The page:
Mark’s Tiny House Project

Mark Heffernan contacted me a while back to share his tiny house project. I’m going to turn it over to Mark to explain his plan.

A few years back, a friend of mine turned me on to Tumbleweed Tiny Houses, designed by Jay Shafer, and I fell in love with the idea of living small. I have always been drawn to the idea of low-impact living, having a lighter ecological footprint. I also think there is a fundamental appeal to a small, cozy living space, sort of a human nesting impulse that we lost from a childhood when we were happy to camp out all day in a cardboard box under the kitchen table.

For the past couple years, I have been turning design ideas over in my mind, and over time a design has emerged that I would like to build; I just needed the opportunity to build it.

I recently returned to the realm of higher education to finish my bachelor’s degree after a dozen years of enrollment in the school of life. My education at SUNY Empire State College, it turns out, has become a platform on which I can build my tiny house. My curriculum, an interdisciplinary Bachelor of Arts in the area of Sustainable Residential Design, is built around lessons derived from and contributing to the design and building of a tiny, energy efficient house. I build my house, and get a degree! Sounds good to me.

I have tried to keep certain principles in mind while designing. I’ve always admired Japanese architecture, and the idea of convertible space: a single room can function as dining room, living room, bedroom, etc. I have attempted to design a space with multiple overlapping functions. For example, the dining room table folds away or turns into a lounge/sleeping area, and the loft overhead is removable.

Another design goal is “a place for everything, and everything in its place.” Everything in its place is easy; the tough part is making a place for everything. I think that this is a key principle to have a clean, uncluttered interior.

I am also considering the sustainability of the project as I go along. Wherever possible, I am considering reclaimed materials, and trying to make choices for maximum energy-efficiency and energy independence. My design will certainly not be the end-all-be-all of sustainable design, but more like a design laboratory with experiments that occasionally blow up in my face or create a bad smell in the room…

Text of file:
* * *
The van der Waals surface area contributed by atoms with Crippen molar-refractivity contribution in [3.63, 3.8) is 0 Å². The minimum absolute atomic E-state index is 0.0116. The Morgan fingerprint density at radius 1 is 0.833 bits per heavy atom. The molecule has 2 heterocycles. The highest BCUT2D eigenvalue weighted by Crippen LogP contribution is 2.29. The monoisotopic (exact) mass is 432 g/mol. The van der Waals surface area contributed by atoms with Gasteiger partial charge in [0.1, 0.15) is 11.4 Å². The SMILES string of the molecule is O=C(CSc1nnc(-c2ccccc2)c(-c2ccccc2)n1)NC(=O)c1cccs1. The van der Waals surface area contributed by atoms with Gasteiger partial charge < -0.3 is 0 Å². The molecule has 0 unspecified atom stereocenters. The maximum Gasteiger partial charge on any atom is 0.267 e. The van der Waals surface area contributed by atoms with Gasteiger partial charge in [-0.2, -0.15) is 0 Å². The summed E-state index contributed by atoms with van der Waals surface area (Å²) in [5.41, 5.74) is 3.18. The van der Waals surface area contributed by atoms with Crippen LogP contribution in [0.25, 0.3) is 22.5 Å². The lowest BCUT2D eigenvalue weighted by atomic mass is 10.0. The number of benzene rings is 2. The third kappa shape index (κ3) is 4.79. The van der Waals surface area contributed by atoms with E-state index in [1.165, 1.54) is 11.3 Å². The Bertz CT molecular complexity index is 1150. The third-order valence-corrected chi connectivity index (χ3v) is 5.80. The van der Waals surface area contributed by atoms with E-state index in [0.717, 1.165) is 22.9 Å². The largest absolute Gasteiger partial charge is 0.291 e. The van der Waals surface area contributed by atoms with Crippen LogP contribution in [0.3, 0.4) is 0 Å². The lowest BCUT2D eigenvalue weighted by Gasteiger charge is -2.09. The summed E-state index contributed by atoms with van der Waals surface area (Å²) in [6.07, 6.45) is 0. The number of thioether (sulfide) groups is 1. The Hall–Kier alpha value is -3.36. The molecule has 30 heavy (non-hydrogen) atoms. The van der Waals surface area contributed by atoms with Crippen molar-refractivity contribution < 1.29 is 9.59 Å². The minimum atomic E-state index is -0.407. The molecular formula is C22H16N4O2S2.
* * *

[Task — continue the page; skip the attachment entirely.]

Design is hard: everything is a decision, and every decision impacts every other decision. Certain decisions, once I’ve made them, have become commitments. I am trying to retain flexibility in the design process wherever I can; I’m sure that once I am standing in the physical space of my house, I will have ideas that I didn’t have before, and scrap some of my past decisions.

I am looking forward to the process of building my design, and all the lessons that I will learn from it. I’m sure that there will be some head-slapping moments: “Why didn’t I think of THAT before???” But as my ideas become physically manifest, every experience will be a learning experience. And at the end of it, I’ll have myself a little home!

Follow Mark’s build at his blog CubitConstruction.

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Terry - March 24, 2010 Reply

well now looks good make the porch fold up and the shade fold down meet in the middle

Kris - March 24, 2010 Reply

These houses are so unrealistically small…they are beautiful but I don’t get the fad. I understand wanting to live small-ER than we do now but when do you have people over? What do you when it is raining outside and you are going stir crazy. It looks like you have two options stand in your hallway which is your kitchen and your living room or go lay in bed which is 3 inches from the ceiling.

What if you like to draw or paint or sew? Where do you keep your supplies or are these houses just for people who are never at home….or have no hobbies….they just want to be at home and and sleep or sit on a little bench and look out the window that is probably sitting against their nose?

I would love to hear from more people who have actually lived in them.

It probably does not last too long.

    Alfred - March 24, 2010 Reply

    Hi, Kris!

    Let me take a stab at your question.

    I may be somewhat qualified as for the last three years I have lived in small cabin of 392 sq. ft. (plus a loft); and before that in a 28’ Airstream which makes my current digs look palatial. And truth be told, I really like both. I am not looking to move, especially to a larger space

    In a way you are quite right: if you like to entertain, if you have employment or hobbies that require space, have large pets, and/or a host of other life choices, a very small space is not going to work.

    Perhaps most significantly, I think it would be very hard for a couple, and harder still for a couple with a couple of children to do this. But then again, folks do in fact do it. There are couples that live in RV’s full time and families that cruise the oceans in 36’ sail boats.

    I should also mention that for many folks, tiny houses are not their only residence, but may be a vacation home, part-year residence, or just their “room of your own.” Additionally, they may be more appropriate during one time in a person’s life than another.